Among the answers given thus far, the one which is closest to my thinking is that of xLeitix, and the side note about the context applies too.
Is it professional for a professor to ask “surprise” questions on a test?
It can be professional. As I said in a comment, it's unprofessional to ask such questions with the only purpose of failing as many students as possible.
Moreover, I don't like very much the adjective surprise in the title: a surprise is something unexpected, but if a professor clearly warns the students that at the exam they will find problems which have not been solved during the course, there is no surprise. So, in the following, I will talk about "new" problems.
Exams and tests have, as their main goal, that of assessing how well students master/understand a (small portion of a) certain subject. As others have well explained, new questions or problems can give a hint on how deep this understanding is.
But apart from the above stated main goal, exams and tests might also have secondary goals:
- An exam can be an occasion for learning new stuff. The well defined separation between learning and verification, which typically happens in a course, is something that drastically comes to an end when one starts working, even in academia. Learning and verification in everyday life are really interleaved, and many times learning has to be done along a stressful verification. So, a new problem during an exam can be an occasion to continue learning in a more "unprotected" way.
- An exam can be a hint, one of the many, that what has been taught during the lessons is not the whole story, and that beyond the lessons there is much more: new problems surely deliver this message.
- For a professor, an exam is an occasion to fish for good students to whom propose a thesis. Giving new problems can be a way to find students who are capable of independent thinking.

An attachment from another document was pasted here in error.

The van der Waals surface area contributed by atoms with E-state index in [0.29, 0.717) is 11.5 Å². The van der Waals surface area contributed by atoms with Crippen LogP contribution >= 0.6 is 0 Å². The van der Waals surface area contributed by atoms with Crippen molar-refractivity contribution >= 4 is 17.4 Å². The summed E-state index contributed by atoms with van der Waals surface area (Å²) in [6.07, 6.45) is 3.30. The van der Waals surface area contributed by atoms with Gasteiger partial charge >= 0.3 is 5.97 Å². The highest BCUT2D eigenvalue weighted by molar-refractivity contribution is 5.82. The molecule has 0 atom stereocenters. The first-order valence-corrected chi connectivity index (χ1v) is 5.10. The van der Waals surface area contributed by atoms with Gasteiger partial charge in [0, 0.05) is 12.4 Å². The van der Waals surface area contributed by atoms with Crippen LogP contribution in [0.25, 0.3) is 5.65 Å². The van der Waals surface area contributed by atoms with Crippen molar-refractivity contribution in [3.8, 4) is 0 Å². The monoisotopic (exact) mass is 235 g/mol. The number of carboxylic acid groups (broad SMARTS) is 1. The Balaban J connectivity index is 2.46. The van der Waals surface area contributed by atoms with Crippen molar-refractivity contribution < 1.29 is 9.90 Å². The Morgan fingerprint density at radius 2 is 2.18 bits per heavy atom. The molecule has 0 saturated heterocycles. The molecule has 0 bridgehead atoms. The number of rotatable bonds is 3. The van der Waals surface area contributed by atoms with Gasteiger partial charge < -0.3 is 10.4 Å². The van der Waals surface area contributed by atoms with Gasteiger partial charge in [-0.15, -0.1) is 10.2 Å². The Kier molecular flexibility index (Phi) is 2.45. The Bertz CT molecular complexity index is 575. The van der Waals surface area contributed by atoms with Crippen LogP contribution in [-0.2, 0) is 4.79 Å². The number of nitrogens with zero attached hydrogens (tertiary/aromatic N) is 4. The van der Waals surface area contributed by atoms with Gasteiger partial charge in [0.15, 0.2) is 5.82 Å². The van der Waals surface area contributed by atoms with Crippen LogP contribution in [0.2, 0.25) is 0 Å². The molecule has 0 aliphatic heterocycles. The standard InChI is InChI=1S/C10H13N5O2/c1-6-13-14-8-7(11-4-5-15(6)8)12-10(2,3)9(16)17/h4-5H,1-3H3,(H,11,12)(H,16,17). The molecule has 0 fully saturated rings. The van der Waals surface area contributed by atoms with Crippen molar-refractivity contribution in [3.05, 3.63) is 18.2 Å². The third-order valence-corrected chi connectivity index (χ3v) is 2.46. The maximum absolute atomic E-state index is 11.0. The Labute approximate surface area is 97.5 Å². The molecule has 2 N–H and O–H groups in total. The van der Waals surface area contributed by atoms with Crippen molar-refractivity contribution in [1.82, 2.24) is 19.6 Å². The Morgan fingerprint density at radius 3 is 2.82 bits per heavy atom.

So, I tend to give new problems at the exams keeping in mind the above points.
To avoid being too general, let's make an example related to my experience. A few years ago I taught a course about sensors, transducers and signal conditioning circuits for graduate electronic engineers. The written part of the exam consisted in one problems about designing or analyzing a signal conditioning circuit or about evaluating the measurement uncertainty of certain transducer. Due to the vastness of the topic, the course could neither describe all kind of sensors and transducers, nor all possible signal conditioning circuits. So, I decided that every exam would have been made of a new problem, where "new" meant:
- A problem about a transducer not described in the course. Indeed the exam text contained a short description of this kind of transducer.
- A problem about the analysis and/or design of signal conditioning circuit not described in the course. The students, being electronic engineers, were expected to know how to analyze electronic circuits, even of moderate complexity. In more difficult cases, hints were provided.
- A problem about a known transducer applied in an unknown way.
Exams were open books and students could bring the solutions of all previous exams and all the class notes. After the written part, if successful, there was an oral examination which was more about class material.
What was the outcome of this kind of exam? The course was in general very well received by the students, even if the exam was considered hard: the percentage of success was around 30% (the pass grade is 60%). The major complaint was about the number of exercises solved during the classes, but this happens in all kind of courses. My answer to this complaint was that there were, indeed, time constraints that prevented us to solve more problems but, anyway, whatever the number of problems solved during the course, at the exam they would have found a new one (sometimes students ask for more solved problems in the hope that these will exhaust all possible cases).
From this and other experiences along 15 years, I think that students can withstand new problems at the exams as long as the motivations are well explained and, especially, as long as the course is worth of it.